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UNICEF Supports Community Action Process to Improve and Save Lives

© UNICEF/Pakistan/Shahryar
Zareena holding Mohammad Tayyab (2), her only surviving child after five stillbirths.

By Fatima Shahryar

RAJANPUR DISTRICT, PAKISTAN, November 7, 2013 - “Life seemed to have lost its meaning as my newborns would die every time soon after birth. My family had become distant and with everyone, I too became convinced that God is not happy with me,” says Zareena Bibi. 

Zareena is a resident of Jampur, a Union Council (UC) of Rajanpur district, Punjab Province. She is now a mother of two-year Muhammad Tayyab, her only surviving son after five stillbirths. Zareena represents a number of women who live in far flung rural areas of Pakistan, with little access to, and awareness about health services. The community opinion leaders and traditional birth attendants are their guides to health related problems and daily life issues. 

“I found Zareena in a very sad state. She had become psychologically disturbed upon not being able to give birth to live babies or losing them soon after birth.” says Sughra Bibi, the local Community Support Group (CSG) Coordinator. 

CSG is a small group formed by the UNICEF implementing partner Non-governmental Organisations (NGOs) in selected communities. The group comprises of volunteers working on a specific health area e.g. nutrition, polio, mother and newborn child health (MNCH), and emergency etc. under Community Action Process (CAP). These members are sensitized, trained and mobilized to carry out activities in their community. The activities include awareness raising sessions, mobilization, and improving access to health care centers in coordination with local Lady Health Workers and other health care providers (HCPs).

In Rajanpur, a local NGO Jahandad Society for Community Development (JSCD), with support from UNICEF, is implementing CAP and has formed CSGs in 12 UCs of the district. Sughra Bibi, along with her team was on a usual visit for home-to-home services when they were informed about Zareena, a woman whose children die soon after birth. Sughra met Zareena and her family members to gather some insight on the case.

“Zareena’s mother in law told me about Zareena’s condition and informed me that she is pregnant again. I knew instantly that this is the time to refer her to a doctor at nearest health facility.”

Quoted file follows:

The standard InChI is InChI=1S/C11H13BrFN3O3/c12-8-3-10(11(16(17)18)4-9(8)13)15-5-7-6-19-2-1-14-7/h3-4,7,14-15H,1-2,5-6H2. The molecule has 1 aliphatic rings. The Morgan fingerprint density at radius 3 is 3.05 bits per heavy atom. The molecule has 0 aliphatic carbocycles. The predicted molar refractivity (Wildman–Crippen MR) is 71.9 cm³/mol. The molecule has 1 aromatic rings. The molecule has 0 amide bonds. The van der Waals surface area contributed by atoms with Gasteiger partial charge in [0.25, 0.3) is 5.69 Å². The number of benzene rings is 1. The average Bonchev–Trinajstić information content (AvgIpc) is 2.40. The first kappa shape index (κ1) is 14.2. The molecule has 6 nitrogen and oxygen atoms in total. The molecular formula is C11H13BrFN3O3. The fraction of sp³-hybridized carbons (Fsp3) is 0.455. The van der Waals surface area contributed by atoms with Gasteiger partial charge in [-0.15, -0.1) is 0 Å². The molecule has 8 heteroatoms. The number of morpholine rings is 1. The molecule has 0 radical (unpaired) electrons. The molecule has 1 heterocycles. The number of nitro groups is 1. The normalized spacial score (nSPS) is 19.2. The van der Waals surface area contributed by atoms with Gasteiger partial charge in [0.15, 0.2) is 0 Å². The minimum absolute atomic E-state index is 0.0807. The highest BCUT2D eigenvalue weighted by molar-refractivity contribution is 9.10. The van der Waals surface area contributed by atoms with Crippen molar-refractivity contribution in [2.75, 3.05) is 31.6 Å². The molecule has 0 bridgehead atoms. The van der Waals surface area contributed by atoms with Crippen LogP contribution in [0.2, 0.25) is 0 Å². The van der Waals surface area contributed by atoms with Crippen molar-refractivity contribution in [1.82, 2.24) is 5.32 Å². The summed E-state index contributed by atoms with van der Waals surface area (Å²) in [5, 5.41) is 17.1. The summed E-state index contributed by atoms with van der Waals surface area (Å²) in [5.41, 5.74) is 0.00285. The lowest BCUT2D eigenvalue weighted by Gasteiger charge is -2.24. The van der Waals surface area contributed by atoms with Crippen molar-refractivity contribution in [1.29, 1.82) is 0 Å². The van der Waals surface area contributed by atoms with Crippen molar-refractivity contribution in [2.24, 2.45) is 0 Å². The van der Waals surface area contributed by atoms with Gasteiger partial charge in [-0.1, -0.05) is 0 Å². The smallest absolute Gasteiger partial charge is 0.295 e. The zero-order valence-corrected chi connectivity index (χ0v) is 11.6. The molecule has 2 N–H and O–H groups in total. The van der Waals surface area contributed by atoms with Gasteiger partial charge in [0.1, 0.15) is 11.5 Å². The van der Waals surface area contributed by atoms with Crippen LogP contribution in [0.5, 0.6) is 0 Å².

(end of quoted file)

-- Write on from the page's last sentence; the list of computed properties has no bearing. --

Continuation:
© UNICEF Pakistan/Shahryar
Sughra and Zareena enjoy a break during the group session.

Unfortunately, there are still some areas in South Punjab where there are no trained health care providers. Therefore, to address this issue and ensure provision of health services, local CSG coordinators are educated and delegated the duty of taking the message across. 

“Sughra took me to a doctor who advised me on my health and antenatal care. She also gave me a TT injection and prepared an injection schedule for which I followed, as I could no more afford to lose a child again. I cannot express the happiness that I feel every time that I look at my two-year son. I visit my doctor regularly now and not only that, I encourage other women too to seek regular health care services only from a trained health care provider” explains Zareena.

Zareena along with other women of the area is now an active member of the local CSG. She attends sessions regularly and helps in successful implementation of various health activities. Sessions are held at a venue specially designated for group meetings. The NGOs working on CAP are primarily aiming to assist the provincial governments in expanding health agenda and ensuring access to farfetched areas with support from UNICEF.

The CSG formed in Jampur, is a group of 55 members with 15 men, 15 women, 15 girls and 10 boys. The members are residents of the same UC, the total population of which is 1425, comprising of 220 households. 

Pakistan is a developing country with high maternal and newborn mortality rates. Not only this, but a vast majority of the country remains unaware and far from access to not only health but also education and other basic life necessities.



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